Referring to FIG. 1 of the drawings, a parallel hybrid vehicle to which this invention is applied comprises an engine 2 connected to a motor 4 through a clutch 3.

When the clutch 3 is released, only the output of the motor 4 is transmitted to drive wheels 8 via a continuously variable transmission 5, gear 6 and differential gear 7. When the clutch 3 is engaged, both the drive force of the engine 2 and that of the motor 4 are transmitted to the drive wheels 8 via the same path.

The clutch 3 comprises a powder clutch which can adjust the transmitted torque.

The continuously variable transmission 5 is a V-belt continuously variable transmission which transmits the drive force at an arbitrary speed ratio via a V-belt looped about a pair of pulleys. The speed ratio of the continuously variable transmission 5 varies according to an oil pressure supplied from an oil pressure device 9.

Another motor 1 is also connected to the engine 2. The motor 1 is used for startup of the engine 2 as well as for power generation.

The motor 4 is mainly used for driving the drive wheels 8, but when braking of the vehicle is required, it also preforms a regenerative braking by generating power. The motors 1 and 4 therefore comprise a motor/ generator.

Yet another motor 10 is provided for driving an oil pump with which the oil pressure device 9 is provided. Unlike the motors 1 and 4, the motor 10 operates only as a motor.

Next, referring to FIG. 3, a possible arrangement of the above elements of the drive mechanism will be described in detail.

A rotation shaft of the engine 2 in this figure is directly linked to an input shaft of the clutch 3. The motor 1 is driven by the engine 2 via a belt. The rotation shaft of the motor 4 is directly linked to an output shaft of the clutch 3 and an input shaft of the continuously variable transmission 5.

Next, another possible arrangement of instruments will be described with reference to FIG. 4.

In this figure, the rotation shaft of the motor 1 is directly linked to the rotation shaft of the engine 2, and the rotation shaft of the motor 1 is also joined to the input shaft of the continuously variable transmission 5 via the clutch 3. Further, the rotation shaft of the motor 4 is directly linked to the input shaft of the continuously variable transmission 5.

Any of the above drive mechanisms can be applied to the hybrid vehicle shown in FIG. 1.

If the engine 2 and motor 4 are joined via the clutch 3, the motor 4 is directly linked to the input shaft of the continuously variable transmission 5, and the motor 1 is driven by the engine 2, a drive mechanism having still another construction may also be applied to the hybrid vehicle.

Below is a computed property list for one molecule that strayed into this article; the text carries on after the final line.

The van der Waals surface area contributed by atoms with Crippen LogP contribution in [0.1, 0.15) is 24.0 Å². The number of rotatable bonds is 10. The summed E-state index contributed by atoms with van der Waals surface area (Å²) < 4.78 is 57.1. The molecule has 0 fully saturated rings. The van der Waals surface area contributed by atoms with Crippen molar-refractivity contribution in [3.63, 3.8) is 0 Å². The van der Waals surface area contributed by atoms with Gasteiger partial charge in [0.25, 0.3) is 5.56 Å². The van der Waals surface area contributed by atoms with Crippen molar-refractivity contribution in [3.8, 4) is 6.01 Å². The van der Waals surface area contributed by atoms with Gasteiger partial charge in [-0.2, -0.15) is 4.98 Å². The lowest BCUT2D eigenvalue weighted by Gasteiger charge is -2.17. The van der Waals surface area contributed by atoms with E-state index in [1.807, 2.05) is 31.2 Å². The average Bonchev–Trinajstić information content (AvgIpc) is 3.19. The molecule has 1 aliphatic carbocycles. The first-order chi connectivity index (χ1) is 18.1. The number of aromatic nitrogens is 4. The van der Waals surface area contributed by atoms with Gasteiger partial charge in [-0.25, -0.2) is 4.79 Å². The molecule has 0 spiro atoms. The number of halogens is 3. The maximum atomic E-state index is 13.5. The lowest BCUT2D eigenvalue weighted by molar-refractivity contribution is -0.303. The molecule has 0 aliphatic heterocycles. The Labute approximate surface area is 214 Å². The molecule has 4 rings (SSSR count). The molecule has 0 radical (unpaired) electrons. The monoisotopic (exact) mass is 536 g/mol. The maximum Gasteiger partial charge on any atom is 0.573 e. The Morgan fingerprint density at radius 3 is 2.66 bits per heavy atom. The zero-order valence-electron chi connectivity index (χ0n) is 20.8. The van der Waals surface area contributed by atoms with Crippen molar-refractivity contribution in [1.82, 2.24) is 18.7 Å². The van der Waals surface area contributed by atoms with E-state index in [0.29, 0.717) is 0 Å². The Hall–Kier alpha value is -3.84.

Referring again to FIG. 1, the motors 1, 4 and 10 comprise alternating current motors, the running of each of these motors 1, 4 and 10 being respectively controlled by a controller 16 via inverters 11, 12 and 13. Direct current motors may also be used for each of the motors 1, 4 and 10. In this case, the inverters are replaced by direct current/direct current converters.

In FIG. 1, a bold line represents a transmission path of mechanical force, a broken line represents an electric power transmission path, a thin line represents a signal transmission path, and a double line represents a transmission path of oil pressure, respectively.

The inverters 11, 12 and 13 are connected to a direct current link 14.

A battery 15 is connected to the direct current link 14. The inverters 11, 12 and 13 convert the direct current of the battery 15 into an alternating current, and supply it to the motors 1, 4 and 10.

Moreover, the alternating current generated by the motors 1 and 4 is converted into a direct current by the inverters 11 and 12 which charges the battery 15. Thus, by directly interconnecting the motors 1, 4 and 10 via the direct current link 14, the current generated by any motor may be used to directly supply the drive current of another motor via the direct current link 14 without storing it in the battery 15.

As the battery 15, various types of battery, such as a lithium ion battery, a nickel hydrogen battery, a lead cell and an electrical double layer capacitor, or power capacitor, can be used.

The engaging and release of the clutch 3, and the transmission torque are controlled by the controller 16 via control signals.